Apple Chutney

4 Oct

Last week we ate at The White Horse and had the most delicious samosas.  They were served with a mango chutney on the side which was so good that I couldn’t stop thinking about it.  Knowing I had a big bag of apples sitting at home, I decided to try to make a chutney that had some similar flavors to the one I loved so much from The White Horse.  The main problem – I hadn’t paid very close attention to all of the flavors in the mango chutney.  Also, I didn’t have any mangoes.  So, like many of my recipe ideas, I pretty much substituted out so many of the ingredients and flavors in the original that the one I ended up with was nothing at all like the one that inspired the idea in the first place.  The only resemblance is that it is still a chutney.  I love the way this one turned out, but I’m definitely going to have to go back to The White Horse for another round of samosas.

This chutney has a nice blend of sweet, sour, spice, and variety of textures.  It would be excellent served with pork, as a topping for roasted vegetables, or with some bread and cheese.  It can be served at any temperature, but I prefer to bring it to room temperature before serving.  It was very easy to make, and has a nice mild flavor.   Since I was making this for some people who prefer foods on the mild side, I cooked a hot chile in oil to give it a touch of heat then discarded the pepper.  I also used a pretty mild curry which gave it good flavor with only a little bit of heat.  I’ll definitely make it again, and it might be soon because I have a feeling the jars I made will go pretty quickly.

Apple Chutney
Makes 4 pints
Serving Size: 1/4 c.

3 T. vegetable oil
1 hot chile, whole
1 c. onion, diced
2 cloves garlic, minced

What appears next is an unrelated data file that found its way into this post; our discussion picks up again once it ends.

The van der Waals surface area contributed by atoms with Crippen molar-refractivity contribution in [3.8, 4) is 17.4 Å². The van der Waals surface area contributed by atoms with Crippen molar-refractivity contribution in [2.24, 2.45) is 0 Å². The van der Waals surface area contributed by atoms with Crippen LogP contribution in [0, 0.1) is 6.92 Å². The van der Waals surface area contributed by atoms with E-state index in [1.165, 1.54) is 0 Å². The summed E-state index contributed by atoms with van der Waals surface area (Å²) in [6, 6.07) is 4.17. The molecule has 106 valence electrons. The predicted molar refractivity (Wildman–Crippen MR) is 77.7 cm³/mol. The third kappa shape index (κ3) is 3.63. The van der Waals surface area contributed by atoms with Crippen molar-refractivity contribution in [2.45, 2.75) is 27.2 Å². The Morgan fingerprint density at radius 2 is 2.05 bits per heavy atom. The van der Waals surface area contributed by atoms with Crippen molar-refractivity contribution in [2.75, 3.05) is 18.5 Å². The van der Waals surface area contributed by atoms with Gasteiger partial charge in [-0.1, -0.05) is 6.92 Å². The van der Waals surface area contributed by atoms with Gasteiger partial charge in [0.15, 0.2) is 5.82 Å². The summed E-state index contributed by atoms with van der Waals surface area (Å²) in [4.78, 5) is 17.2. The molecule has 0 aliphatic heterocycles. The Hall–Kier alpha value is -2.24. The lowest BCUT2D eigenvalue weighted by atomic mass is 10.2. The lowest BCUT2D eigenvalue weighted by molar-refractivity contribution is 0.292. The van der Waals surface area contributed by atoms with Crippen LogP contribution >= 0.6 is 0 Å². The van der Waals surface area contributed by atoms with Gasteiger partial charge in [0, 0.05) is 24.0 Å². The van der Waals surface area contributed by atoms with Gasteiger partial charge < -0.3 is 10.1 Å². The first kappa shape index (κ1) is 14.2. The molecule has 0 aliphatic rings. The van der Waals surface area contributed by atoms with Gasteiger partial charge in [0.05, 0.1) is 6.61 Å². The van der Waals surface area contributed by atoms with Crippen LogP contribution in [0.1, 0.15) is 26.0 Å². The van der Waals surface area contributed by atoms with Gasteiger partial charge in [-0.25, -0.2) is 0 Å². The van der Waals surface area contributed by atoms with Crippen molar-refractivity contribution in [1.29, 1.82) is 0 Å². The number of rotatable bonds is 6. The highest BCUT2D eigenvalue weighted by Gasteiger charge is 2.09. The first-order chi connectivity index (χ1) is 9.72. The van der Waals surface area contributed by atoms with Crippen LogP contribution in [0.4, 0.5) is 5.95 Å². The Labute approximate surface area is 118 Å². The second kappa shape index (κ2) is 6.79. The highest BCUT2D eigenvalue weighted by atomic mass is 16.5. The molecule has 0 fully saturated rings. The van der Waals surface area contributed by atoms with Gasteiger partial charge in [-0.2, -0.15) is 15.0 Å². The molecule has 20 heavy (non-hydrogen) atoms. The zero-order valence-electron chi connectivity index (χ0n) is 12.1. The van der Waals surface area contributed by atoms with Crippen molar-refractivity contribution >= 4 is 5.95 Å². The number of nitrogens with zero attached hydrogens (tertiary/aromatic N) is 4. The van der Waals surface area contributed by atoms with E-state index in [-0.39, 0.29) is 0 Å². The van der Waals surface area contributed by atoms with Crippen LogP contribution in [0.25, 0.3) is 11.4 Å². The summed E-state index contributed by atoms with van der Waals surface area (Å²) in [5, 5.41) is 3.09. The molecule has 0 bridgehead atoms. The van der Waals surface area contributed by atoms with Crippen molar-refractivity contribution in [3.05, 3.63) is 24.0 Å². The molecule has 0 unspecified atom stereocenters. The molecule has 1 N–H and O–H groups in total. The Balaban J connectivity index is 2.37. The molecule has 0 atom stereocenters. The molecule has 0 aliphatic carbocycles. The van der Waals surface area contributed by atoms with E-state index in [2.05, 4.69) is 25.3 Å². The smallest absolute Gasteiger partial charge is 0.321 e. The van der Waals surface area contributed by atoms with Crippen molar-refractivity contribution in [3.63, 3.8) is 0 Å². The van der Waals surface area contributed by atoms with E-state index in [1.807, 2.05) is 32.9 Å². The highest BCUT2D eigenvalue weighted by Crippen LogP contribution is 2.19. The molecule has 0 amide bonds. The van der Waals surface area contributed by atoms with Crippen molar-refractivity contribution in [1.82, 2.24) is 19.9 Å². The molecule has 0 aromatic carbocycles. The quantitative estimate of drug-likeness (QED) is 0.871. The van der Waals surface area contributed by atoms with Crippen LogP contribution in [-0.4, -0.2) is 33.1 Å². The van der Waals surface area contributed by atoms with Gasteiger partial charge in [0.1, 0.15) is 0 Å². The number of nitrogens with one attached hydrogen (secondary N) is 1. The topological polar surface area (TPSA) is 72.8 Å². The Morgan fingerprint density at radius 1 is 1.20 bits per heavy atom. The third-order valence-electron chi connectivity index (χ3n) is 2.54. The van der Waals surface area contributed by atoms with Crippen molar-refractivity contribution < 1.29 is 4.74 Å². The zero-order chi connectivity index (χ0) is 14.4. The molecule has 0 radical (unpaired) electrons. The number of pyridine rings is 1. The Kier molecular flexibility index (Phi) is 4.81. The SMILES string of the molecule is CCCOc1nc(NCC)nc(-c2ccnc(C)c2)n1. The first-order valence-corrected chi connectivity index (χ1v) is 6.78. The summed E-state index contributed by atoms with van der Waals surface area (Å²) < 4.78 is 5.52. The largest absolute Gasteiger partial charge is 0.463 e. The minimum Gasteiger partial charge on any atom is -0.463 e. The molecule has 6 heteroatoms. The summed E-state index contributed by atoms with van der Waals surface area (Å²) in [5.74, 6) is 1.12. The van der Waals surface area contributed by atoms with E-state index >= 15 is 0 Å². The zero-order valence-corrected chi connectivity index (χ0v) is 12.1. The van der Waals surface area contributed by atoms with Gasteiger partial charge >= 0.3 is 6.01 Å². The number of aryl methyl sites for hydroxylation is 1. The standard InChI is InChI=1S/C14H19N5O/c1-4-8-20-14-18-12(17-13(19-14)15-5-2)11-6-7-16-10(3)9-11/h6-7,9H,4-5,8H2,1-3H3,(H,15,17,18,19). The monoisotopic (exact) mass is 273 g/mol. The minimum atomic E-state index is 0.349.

1 red bell pepper, diced
1 T. ginger, minced
4 lbs apples, peeled, cored and chopped
1 c. water
1/2 c. cider vinegar
1/2 c. brown sugar
1 T. curry powder
1 t. cardamom, crushed and ground
1 c. raisins
Salt and pepper, to taste

In a large pot over medium high heat, add oil. When oil is hot, add hot chile and cook for 2-3 minutes. Remove the chile and discard. Add onion and cook until softened. Add garlic, bell pepper, and ginger and cook for 2-3 minutes. Add apples, and cook for one minute.

In a small bowl, combine water, vinegar, brown sugar, curry powder, and cardamom. Add to pot and bring to a boil. Reduce heat to simmer, and add raisins. Cook for 30 minutes, stirring occasionally.

Remove from heat and fill four pint jars. Place caps on tightly, and process in canner for 20 minutes. Remove from canner and set aside to cool.

Estimated Calories: 68 cal/serving

Print it: Apple Chutney

– If you like things on the spicy side, skip the chile step and just add some crushed red pepper.  You could also increase the amount or the heat of the curry you use.
– It is super important to crush the cardamom so you don’t end up with any whole bits, don’t skip this step.
– If you don’t want to can these, you could just add them to jars and refrigerate.  I don’t know how long they will last though, so you might want to use them up fairly quickly.